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Selective Repopulation of Mice Liver after Fas-Resistant Hepatocyte Transplantation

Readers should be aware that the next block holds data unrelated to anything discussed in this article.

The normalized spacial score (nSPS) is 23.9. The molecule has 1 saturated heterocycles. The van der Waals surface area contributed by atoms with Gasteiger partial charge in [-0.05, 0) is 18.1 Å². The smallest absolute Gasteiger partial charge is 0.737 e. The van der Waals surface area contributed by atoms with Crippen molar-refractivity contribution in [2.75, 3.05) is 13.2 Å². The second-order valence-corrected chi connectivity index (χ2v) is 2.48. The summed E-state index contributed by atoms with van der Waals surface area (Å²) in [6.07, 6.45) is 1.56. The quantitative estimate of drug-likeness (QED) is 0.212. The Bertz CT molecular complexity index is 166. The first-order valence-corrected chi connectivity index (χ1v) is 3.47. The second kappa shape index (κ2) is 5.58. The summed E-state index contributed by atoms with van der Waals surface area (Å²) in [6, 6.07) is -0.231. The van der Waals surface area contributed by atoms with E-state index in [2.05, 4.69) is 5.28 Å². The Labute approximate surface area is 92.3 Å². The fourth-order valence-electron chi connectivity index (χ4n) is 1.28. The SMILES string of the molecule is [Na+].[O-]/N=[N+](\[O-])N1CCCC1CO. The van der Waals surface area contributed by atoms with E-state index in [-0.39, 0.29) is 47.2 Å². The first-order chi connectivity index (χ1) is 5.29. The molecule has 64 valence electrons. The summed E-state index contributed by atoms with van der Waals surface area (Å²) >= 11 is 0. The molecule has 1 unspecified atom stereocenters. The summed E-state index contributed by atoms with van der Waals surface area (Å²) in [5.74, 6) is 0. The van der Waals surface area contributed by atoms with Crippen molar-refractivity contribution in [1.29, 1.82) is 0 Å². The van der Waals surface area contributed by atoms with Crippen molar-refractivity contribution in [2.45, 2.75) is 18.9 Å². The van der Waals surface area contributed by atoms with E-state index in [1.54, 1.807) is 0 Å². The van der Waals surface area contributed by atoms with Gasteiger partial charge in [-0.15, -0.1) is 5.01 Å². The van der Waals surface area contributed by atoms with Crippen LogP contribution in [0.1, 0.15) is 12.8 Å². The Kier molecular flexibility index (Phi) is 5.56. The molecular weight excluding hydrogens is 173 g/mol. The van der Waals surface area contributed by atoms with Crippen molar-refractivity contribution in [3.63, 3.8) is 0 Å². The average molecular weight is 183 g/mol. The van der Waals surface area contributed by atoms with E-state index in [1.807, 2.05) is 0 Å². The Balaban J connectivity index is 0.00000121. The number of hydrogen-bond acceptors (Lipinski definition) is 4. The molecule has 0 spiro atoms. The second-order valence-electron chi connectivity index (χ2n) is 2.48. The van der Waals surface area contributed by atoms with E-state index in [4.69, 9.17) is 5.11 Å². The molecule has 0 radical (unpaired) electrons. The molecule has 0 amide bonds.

Selective Repopulation of Mice Liver after Fas-Resistant Hepatocyte Transplantation Cell Transplantation, Vol. 10, pp. 353–361, 2001 0963-6897/01 $20.00 + .00 Printed in the USA. All rights reserved. Copyright  2001 Cognizant Comm. Corp. www.cognizantcommunication.com Selective Repopulation of Mice Liver After Fas-Resistant Hepatocyte Transplantation Masayuki Fujino,*‡ Xiao-Kang Li,* Yusuke Kitazawa,* Naoko Funeshima,* Lei Guo,* Torayuki Okuyama,† Takashi Amano,‡ Hiroshi Amemiya,* and Seiichi Suzuki* *Department of Experimental Surgery and Bioengineering and †Genetics, National Children’s Medical Research Center, Tokyo, Japan ‡Department of Zootechnical Science, Tokyo University of Agriculture, Tokyo, Japan Hepatocyte transplantation has been proposed as a potential therapeutic method to treat irreversible liver failure and inherited hepatic disorders, although transplanted cells do not easily reconstruct the liver tissue under intact conditions. This study was aimed at modulating the recipient liver conditions to promote repopu- lation of the liver after hepatocyte transplantation. Hepatocytes isolated from male MRL-lpr/lpr (lpr) mice with a mutation of Fas antigen were transplanted in a number of 1 × 10 cells in female MRL-+/+ (wild- type mice) by intrasplenic injection. An agonistic anti-Fas antibody (0.15 mg/kg) was administered intrave- nously 24 h after cell transplantation. We also administrated the antibody at 0.3 mg/kg 1 week after grafting and at 0.6 mg/kg 2 weeks after transplantation. The liver specimens were taken at different time intervals for histological examination. The reconstructed male lpr hepatocytes in the female wild-type mice were determined by a real-time quantitative PCR assay using the primers and probe for the sry gene. The patho- logic findings of the recipient livers after treatment with anti-Fas antibody revealed a large number of apoptotic hepatocytes. The grafted lpr hepatocytes were observed to reconstruct as much as 6.9% of the recipient liver in the anti-Fas antibody-treated group 3 months after transplantation. In contrast, we observed the transplanted cells at lower than 0.1% in the nontreated livers. These findings demonstrated that repeated induction of apoptosis in recipient hepatocytes shifts the environment of the liver to a regenerative condition. This method may be useful to promote the reconstruction of transplanted hepatocytes in a recipient liver. Key words: Fas; Hepatocyte transplantation; Real-time quantitative PCR; sry gene INTRODUCTION planted hepatocytes do not reconstruct easily when the recipient liver is intact. In an attempt to increase the Hepatocyte transplantation has the advantage that it efficiency of hepatocyte transplantation, investigators can be performed with low risk on clinical patients, and induced hepatocellular regeneration by performing a hepatocytes obtained from a single donor can be trans- partial hepatectomy, which resulted in a proliferative planted into several recipients. Thus, there has been stimulus for transplanted hepatocytes as well as for increasing interest in hepatocyte transplantation as a po- the original hepatocytes (2,8,18). In a model recently tential therapeutic alternative for orthotopic liver trans- described for liver regeneration using transgenic mice plantation in certain clinical situations (6). that expressed a urokinase-type plasminogen activator, Ever since reproducible methods were developed for chronic stimulus by a hepatocyte injury allowed a repop- isolating viable hepatocytes, different sites for their im- ulation of syngenic donor cells of up to 80% in the plantation have been investigated for the efficacy of he- recipient liver after transplantation at relatively few he- patocyte transplantation in various animal models. Func- patocytes (15). Studies using Bcl-2 transgenic mice tionally active hepatocytes were detected in a liver after demonstrated that hepatocytes that were resistant to Fas- intraportal transplantation (10,14,17). Intrasplenic trans- mediated apoptosis repopulated in an anti-Fas antibody- plantation resulted in migration of hepatocytes into the treated normal liver, indicating a selective advantage of liver, where the donor cells were detected for a long the genetically engineered hepatocytes over resident he- period (4,5,14). Therefore, transplantation via the splenic patocytes for proliferation (11). or portal route is considered to be the most successful In the present study, we investigated whether hepato- method for hepatocyte transplantation. However, trans- Address correspondence to Xiao-Kang Li, M.D., Ph.D., Department of Experimental Surgery & Bioengineering, National Children’s Medical Research Center, 3-35-31 Taishido Setagaya-ku, Tokyo, 154-8509 Japan. Tel: 81-3-3414-8121; Fax: 81-3-3414-3208; E-mail: sri@nch.go.jp 353 354 FUJINO ET AL. cytes of lpr/lpr mice, which are completely resistant to der specific pathogen-free conditions in our animal facil- Fas-mediated apoptotic liver failure due to a lack of Fas ity. Animal care was in accordance with the guidelines expression (12), would repopulate in normal livers of of the National Children’s Medical Research Center. wild-type mice treated with sublethal doses of anti-Fas Reagent and Antibody antibody (Jo2). To assess transplantation efficiency, we performed a real-time quantitative PCR assay based on We purchased collagenase type I from Nitta Gelatin, TaqMan methodology to quantify the sry gene, the Y Ltd. (Osaka, Japan) and Williams’ E medium (WE) chromosome-specific genomic region, in total DNA so- from GIBCO BRL, Life Technologies, Inc. (Rockville, lutions prepared from a female recipient liver grafted MD). Hamster anti-mouse Fas monoclonal antibody with male hepatocytes. We discovered that Fas-resistant (Jo2) was purchased from Pharmingen (San Diego, CA). hepatocytes can repopulate selectively in a normal Hepatocyte Isolation and Transplantation mouse liver treated with Jo2. We isolated mouse hepatocytes using a modification MATERIALS AND METHODS of the method described by Berry et al. (1). In brief, we Mice anesthetized the mice with ether and exposed the portal MRL-+/+ (wild-type) and MRL-lpr/lpr (lpr) mice, vein with a ventral midline abdominal incision. We in- 8–10 weeks old, were purchased from CLER JAPAN, serted a fluid-filled 24-gauge catheter into the portal Inc. (Tokyo, Japan). All mice used were maintained un- vein and introduced 20 ml of 37°C perfusion buffer con- Figure 1. Illustration of the mouse sry (A) and β-actin (B) gene sequence and placement of PCR primers and TaqMan probe. REPOPULATION OF FAS-RESISTANT HEPATOCYTE TRANSPLANT 355 Figure 2. Amplification plot generated by the PE Biosystems prism model 7700 sequence detec- tion system. (A) The change in normalized reporter signal (∆ R ) versus cycle number, plotted in a linear fashion, illustrates the growth of the fluorescent signal over time as a result of probe cleav- age. Duplicate samples of male hepatocytes DNA are shown. The horizontal black line represents the target fluorescence threshold. (B) The same samples shown in (A) are graphed here as a logarithmic plot of ∆ R versus cycle number. The horizontal black line represents the target fluo- rescence threshold and is set at a level identical to that in (A). This graph clearly illustrates the exponential growth of amplicon (fluorescence) during the geometric phase of the PCR. taining 137 mM NaCl, 4.69 mM KCl, 1.17 mM g for 1 min. The hepatocytes were then resuspended in NaH PO , 0.65 mM MgSO 7H O, 1.0 mM EGTA, and pellets in WE. The viability of the cells, as quantified 2 4 4 2 10 mM HEPES, pH 7.2. This was followed by 25 ml of by trypan blue exclusion, varied between 80% and 90%. an enzyme solution (2 mg/ml collagenase type I, 66.7 Male hepatocytes resuspended in WE (5 × 10 /ml) at mM NaCl, 6.70 mM KCl, 4.7 6 mM CaCl 2H O, 100 a volume of 200 µ l were injected into the inferior tip of 2 2 mM HEPES, pH. 7.5), which then passed through the the spleens of female wild-type mice. We divided the liver. The liver was excised immediately, diced into mice into two groups: male lpr hepatocytes were trans- small pieces, and placed into 50 ml of WE. The digested planted into wild-type female mice treated with Jo2 anti- tissue was then filtered through a sterile 85-µ m nylon body (the experimental group), and the control group mesh. We centrifuged the cell suspension twice at 50 × without the antibody. The administration dose of Jo2 356 FUJINO ET AL. was 0.15 mg/kg at 1 day after hepatocyte transplanta- mediated dUTP-biotin nick end labeling (TUNEL) stain- tion, 0.3 mg/kg at 1 week after grafting, and 0.6 mg/kg ing method using an ApopTag Plus In Situ Apoptosis at 2 weeks. Detection Kit (Oncor, Gainthersburg, MD). We fixed cryosections in 10% neutral-buffered formalin in a Sampling coplin jar. We treated the sections in 2–3% hydrogen We sacrificed five mice from each group 1, 2, and 3 peroxide in PBS for 5 min at room temperature, and months after hepatocyte transplantation. We embedded then incubated them with a terminal deoxynucleotidyl the liver blocks up to 1 cm in OCT compound (Tissue- transferase (TdT) reaction mixture consisting of 38 µ l Tek, Elkhart, IN) and snap-froze them in isopentane; 6- reaction buffer and 16 µ l TdT enzyme in a humidified µ m frozen sections were then cut in a cryostat for DNA chamber at 37°C for 1 h. The reaction was terminated fragmentation analysis and immunohistology. A second with prewarmed stop/wash buffer for 30 min at 37°C. part of the liver was immediately snap-frozen for subse- We incubated the sections with a peroxidase-conjugated quent molecular analysis, and a third part was fixed in anti-digoxigenin antibody for 30 min at room tempera- 10% neutral buffered formalin for routine histology. We ture to visualize incorporated TdT. The sections were obtained the mouse sera 24 h after Jo2 injection for the washed three times in a coplin jar and incubated with transaminase measurement. DAB substrate solution for 3–6 min. We terminated the reaction by washing with H O, counterstaining with he- Liver DNA Extraction matoxylin, and mounting them. We lysed the liver tissue with 500 µ l of lysis buffer (Tris-buffered saline supplemented with 10% SDS and Histological Studies 20 mg/ml Tween 20). The lysates were incubated for 16 Liver tissues fixed in 10% phosphate-buffered forma- hat 55°C with 100 µ g/ml proteinase K, followed by lin were embedded in paraffin and their 5-µ m-thick sec- phenol/chloroform extraction. The tissue DNA was etha- tions were stained with hematoxylin-eosin (H&E) for nol precipitated, dried, and resuspended in Tris-EDTA standard microscopy. buffer (10 mM Tris, pH 7.5, 5 mM EDTA). Real-Time Quantitative PCR Analysis Determination of Serum Transaminase Activities We performed real-time quantitative PCR to detect We determined the serum activities of aspartate ami- the mice sry gene using gene-specific double-fluorescent notransferase (AST) using a Vision kit (Abbott, Park, labeled probes in a prism 7700 Sequence Detector (PE IL) according to the manufacturer’s protocol. Applied Biosystems, Foster City, CA). We used 6-car- boxy fluoreacein (FAM) as the 5′ fluorescent reporter, RESULTS and added tetramethylrhodamine (TAMRA) to the 3′ Real-Time Quantitative PCR Assay end as quencher. The following primers and probe se- A TaqMan probe-primer set was designed using quences were used to detect the sry gene: forward Primer Express Software (PE Biosystems 2x Universal primer: 5′-TGTACAACCTTCTGCAGTGGG-3′; re- verse primer: 5′-GCAAGACTGGAGTAGAGCTGCA-3′; and probe 5′-FAM-CAGGAACCCACATGCCATCAC ATACA-TAMRA-3′; β-actin, housekeeping gene, for- ward primer: 5′-CTAGGCACCAAGGTGTGAT-3′; re- verse primer: 5′-CAAACATGATCTGGGTCATC-3′; probe: 5′-FAM-TGGCACCACACCTTCTACAATGAG- TAMRA-3′. The amplification conditions were as fol- lows: 50°C for 2 min, 95°C for 15 min, then 63 cycles of 95°C for 30 s and 60°C for 1 min. Standards for the percentage of male DNA per female DNA were pre- pared by serial dilution to obtain the standard curve over 3log. The DNA isolated from the liver tissue of female mice transplanted with male hepatocytes was analyzed in duplicate in the real-time quantitative PCR. We com- pensated the data from amplification of the sry gene to Figure 3. Standard curve of the male mice liver DNA. A sam- the β-actin housekeeping gene. ple consisting of male mice DNA was serially diluted from 200 to 0.1 ng and run with the sry TaqMan probe and primer In Situ Assay for DNA Fragmentation set. Cycle number (C ) is plotted against the log concentration Our detection of apoptotic cells in the mice livers of the sample (dashed line). Linear regression analysis is was based on the terminal deoxynucleotidyl transferase- shown as a solid line. REPOPULATION OF FAS-RESISTANT HEPATOCYTE TRANSPLANT 357 Master Mix) to quantify the frequency of sry sequences centration of DNA remained constant. This was re- in transplanted liver tissue (Fig. 1). flected in the slope of the β-actin curve (R = 0.0002), The kinetics of the TaqMan reaction were illustrated even though the concentration of the sry sequence in- as amplification plots (Figs. 2A and B). The PE Biosys- creased regularly across the 3logs of the dynamic range tems Prism 7700 collected data from each of the 96 (R = 0.9966) tested. These data clearly revealed that the wells every 7 s throughout the entire PCR. The reporter amplicons did not interfere with one another. dye signal was normalized to the passive reference Histological Changes and Serum Transaminase (ROX) found in the TaqMan buffer, and a matrix algo- Activities of the Mice After Jo2 Administration rithm was used to compare it with a pure dye spectra Three administrations of Jo2 in the present protocol that was included with the instrument. The last three led to massive hepatocyte apoptosis in the wild-type points taken from the extension phase were averaged and plotted versus the cycle number. A threshold was mice, although no animals died by this treatment (data used to determine when the accumulation of fluorescent not shown). The serum AST concentrations were in- signals from the reporter dye was significantly greater creased 24 h after injections with Jo2 at doses of 0.15 than the background. This threshold value was in place mg/kg the first time and 0.3 mg/kg a second time. How- during the geometric phase of the PCR. Examples of ever, we observed no marked increase in the AST levels the sample amplification indicated a strong and robust when the second injection was administered at the same reaction with extreme precision between replicates. dose as the first. This indicated that the mice obtained A serial dilution (3log-fold) of a sample containing resistance to the antibody (Fig. 5A). A histological study 200 ng of male liver DNA was tested with the sry probe- of livers from the Jo2-treated mice showed severe hepa- primer set to authenticate the real-time PCR analysis of tocyte vacuolation, multifocal hepatocyte death, and an each run. The results were plotted on a log scale and increased number of inflammatory cells [Fig. 5B(e) and subjected to linear regression analysis (Fig. 3). The val- (f)], while there was slight damage after the second in- ues were linear over the 3log range tested (R = 0.9909), jection at the same Jo2 dose as the first time [Fig. with a negative slope of −1.445. These results indicated 5B(g)]. In addition, these findings were not seen in the an extremely efficient PCR that remained linear down lpr mice with the same treatment as mentioned above to 0.1 ng of male liver DNA. [Fig. 5B(h)]. The observations of the TUNEL staining Standard mixtures of male (from 0.01% to 20%) and samples were consistent with the H&E findings [Fig. female liver DNA were tested with the TaqMan probe- 5B(a)–(d)]. primer sets for both sry and β-actin sequences to extrap- Transplantation of Male lpr Hepatocytes to Wild-Type olate the sry gene frequency of the hepatocyte samples. Female Mice Both targets were plotted as C versus log (% male We transplanted 1 × 10 hepatocytes from male lpr DNA) (Fig. 4). Although each of these samples con- mice into wild-type female mice and treated them three tained different percentages of male DNA, the total con- times with Jo2. DNA isolated from the recipient mice livers was taken at 1, 2, and 3 months after transplanta- tion to quantify the posttransplantation cell reconstruc- tion. We detected the presence of sry in the liver geno- mic DNA by real-time quantitative PCR analysis. Table 1 and Figure 6 summarize the relative numbers of donor cells of the isolated DNA. The percentage of male hepa- tocyte DNA in the total DNA was 2.9 ± 0.9 (mean ± SE). DISCUSSION Hepatocyte transplantation is a potential alternative treatment for some cases of orthotopic liver transplanta- tion. Previous studies demonstrated that the proportion of donor hepatocytes engrafted into the livers of normal recipients was less than 0.5% (14). Others indicated that Figure 4. Compensation of sry and β-actin results in identical a partial hepatectomy led to proliferation of the trans- samples of standard liver DNA mixtures. Individual samples planted hepatocytes, resulting in a slightly higher en- ranging from 20 to 0.01% male liver DNA are plotted as cycle graftment of donor cells (8,18). number (C ) against log of the concentration. Linear regression analysis is shown for each gene target. Fas, a type II TNF family receptor, induces intracel- 358 FUJINO ET AL. Figure 5. Histological findings and serum transaminase activities in the Jo2-treated mice. (A) AST concentrations were increased after 24 h when injected Jo2 at a dose of 0.15 mg/kg at the first time and 0.3 mg/kg at the second time. However, there was no dramatic change in AST when injecting the same dose as the first time, indicating the mice appeared to acquire resistance against the antibody. (B) Histological study of the liver from Jo2-treated mice showed a severe hepatocyte vacuolation, multifocal hepatocyte death, and increased number of inflammatory cells (e, f), while there was slight damage after the second injection of the Jo2 antibody at the same dose as the first time in normal mice (g), but not in lpr mice (h). The observation in TUNEL staining sample is consistent with H&E findings in a different manner (a–d). REPOPULATION OF FAS-RESISTANT HEPATOCYTE TRANSPLANT 359 Table 1. Hepatocyte Transplantation in Jo2-Treated Animals Ratio of Transplanted Cell DNA Treatment % Mean ± SE Mean ± SE Jo2 (anti-Fas antibody) 1 month E-1-1 3.3 E-1-2 1.3 E-1-3 1.6 1.5 ± 0.5 E-1-4 0.4 ] E-1-5 1.1 2 months E-2-1 2.8 E-2-2 6.9 E-2-3 3.6 3.1 ± 1.1 E-2-4 1.0 ] E-2-5 1.1 3 months E-3-1 1.2 2.9 ± 0.9 E-3-2 1.4 ] E-3-3 4.2 2.7 ± 0.7 E-3-4 4.4 ] E-3-5 2.2 Saline (control) 1 month C-1-1 0.2 C-1-2 0.1 C-1-3 0.1 ] 0.1 ± 0.03 C-1-4 0.03 C-1-5 0.03 2 months C-2-1 0.1 C-2-2 0.1 C-2-3 0.1 0.1 ± 0.01 C-2-4 0.1 ] C-2-5 0.1 3 months C-3-1 0.1 0.1 ± 0.03 C-3-2 0.1 ] C-3-3 0.1 0.1 ± 0.3 C-3-4 0.1 ] C-3-5 0.3 lular apoptotic signals through the caspase cascade. In- liver that contains approximately 1 × 10 hepatocytes. jection of an agonistic anti-Fas antibody (Jo2) via the The repopulation in the experimental group resulted tail vein into mice resulted in hepatitis accompanied by from the specific resistance of lpr hepatocytes to Fas- Fas-mediated apoptosis. In our experimental setting, we mediated apoptosis. In the control group, as expected, induced Fas-mediated hepatocyte apoptosis in vivo to the livers of mice transplanted with lpr hepatocytes but stimulate hepatocellular regeneration. A previous study without Jo2 treatments were not repopulated by these indicated that a sublethal dose of Jo2 kills approximately cells (Table 1). This result is consistent with the absence one third of the resident hepatocytes. We assumed that of repopulation of FAH−/− mice livers transplanted with both apoptosis-sensitive resident hepatocytes and apop- FAH+/+ hepatocytes and treated with NTBC (13). In tosis-resistant lpr hepatocytes participate in the regenera- this study, the administration of Jo2 after transplantation 6 6 tive process. We injected 1 × 10 lpr hepatocytes into a of 1 × 10 lpr hepatocytes resulted in repopulation of the recipient spleen, where we expected approximately 20% donor hepatocytes at 6.9% in the recipient livers. This (2 × 10 cells) of the cells to redistribute and survive in result was 70-fold higher than that obtained with infu- the liver (14,15). As expected, the number of repopulat- sion of the same number of hepatocytes with control ing lpr hepatocytes after three treatments of Jo2 was saline. 5 3 5 2 × 10 × (3/2) = 6.75 × 10 . These results correspond to Our results yielded evidence that lpr-derived hepato- the optimal percentage of 0.68% for a normal mouse cytes would contribute to repopulation in Fas-positive 360 FUJINO ET AL. assessed on an automate sequenator. A highly sensitive and reproducible method with a rapid turnaround time is required, especially in a clinical setting. We demonstrated in this study that there was no de- tectable signal when genomic male DNA was tested in the control female hepatocytes, thus indicating the speci- ficity of this primer pair and the fluorescent TaqMan probe set for the sry gene. In addition to the favorable comparison with the technique of quantitative competi- tive PCR, this new real-time PCR approach has several advantages over the myriad of other techniques that have been used to assess gene transfer or gene correc- tion. Furthermore, the potential extension of this meth- Figure 6. Effects of Jo2-induced regeneration of donor hepa- odology to RT-PCR cannot be overestimated. Such an tocytes transplantation. Mice were given Jo2 or normal saline accurate and sensitive method has the potential to mea- 1 day after hepatocyte transplantation. Mice were sacrificed sure any biologic system. 1–3 months after transplantation. The data show the percent- age of mouse sry gene in five recipients. The data are pre- In conclusion, we demonstrated that transplanted lpr sented as mean ± SE. hepatocytes repopulated significantly in a normal liver after selective destruction of the host hepatocytes by three administrations of the agonistic anti-Fas antibody hepatocytes of a normal liver when treated three times at sublethal doses. Estimation of the sry gene by quanti- with anti-Fas antibody at sublethal doses. Similar ap- tative real-time PCR is useful for defining the repopula- proaches using transgenic mice with bcl-2 genes or bcl- tive efficiency of transplanted male hepatocytes in a fe- 2-transduced hepatocytes using an adeno-associated vi- male liver. rus or lentivirus could allow reconstitution of a large ACKNOWLEDGMENTS: We thank Drs. H. Kimura and S. number of these hepatocytes in an anti-Fas antibody- Enosawa for their comments and useful suggestions. This study was supported by a Grant for Organized Research Com- treated recipient (7,11,16). An ideal repopulation proto- bination System from the Science and Technology Agency in col would also include the use of well-known hepato- Japan. toxic drugs or apoptosis-inducing agents to eliminate recipient hepatocytes and the use of anti-apoptotic REFERENCES gene-encoding donor cells (3). Our results provide im- 1. Berry, M. N.; Friend, D. S. High-yield preparation of iso- portant evidence that replacement of intact hepatocytes lated rat liver parenchymal cells: A biochemical and fine with genetically modified cells is possible. structural study. J. Cell. Biol. 43:506–520; 1969. A new technique for quantifying PCR products in a 2. Borel Rinkes, I. H.; Bijma, A.; Kazemier, G.; Sinaasappel, M.; Valerio, D.; Terpstra, O. T. Proliferative response of real-time operation was recently developed. This tech- hepatocytes transplanted into spleen or solid support. J. nique, developed by TaqMan Chemistry, enables visual- Surg. Res. 56:417–423; 1994. ization of the accumulation of the target and the kinetics 3. Dbaibo, G. S.; Hannun, Y. A. Cytokine response modifier of each reaction (9). The signal generated is not only A (CrmA): A strategically deployed viral weapon. Clin. highly specific, but also directly proportional to the Immunol. Immunopathol. 86:134–140; 1998. 4. Gupta, S.; Aragona, E.; Vemuru, R. P.; Bhargava, K. K.; number of amplicons produced at each cycle, thus pro- Burk, R. D.; Chowdhury, J. R. Permanent engraftment and viding a means of quantifying the PCR products. In this function of hepatocytes delivered to the liver: Implications study, we employed a relatively new instrument, the PE for gene therapy and liver repopulation. Hepatology 14: Biosystems Prism Model 7700 sequence detection sys- 144–149; 1991. tem, to detect the signal generated by the TaqMan assay. 5. Gupta, S.; Vemuru, R. P.; Lee, C. D.; Yerneni, P. R.; Ara- gona, E.; Burk, R. D. 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Surg. 27:312–316; 1992. http://www.deepdyve.com/assets/images/DeepDyve-Logo-lg.png Cell Transplantation SAGE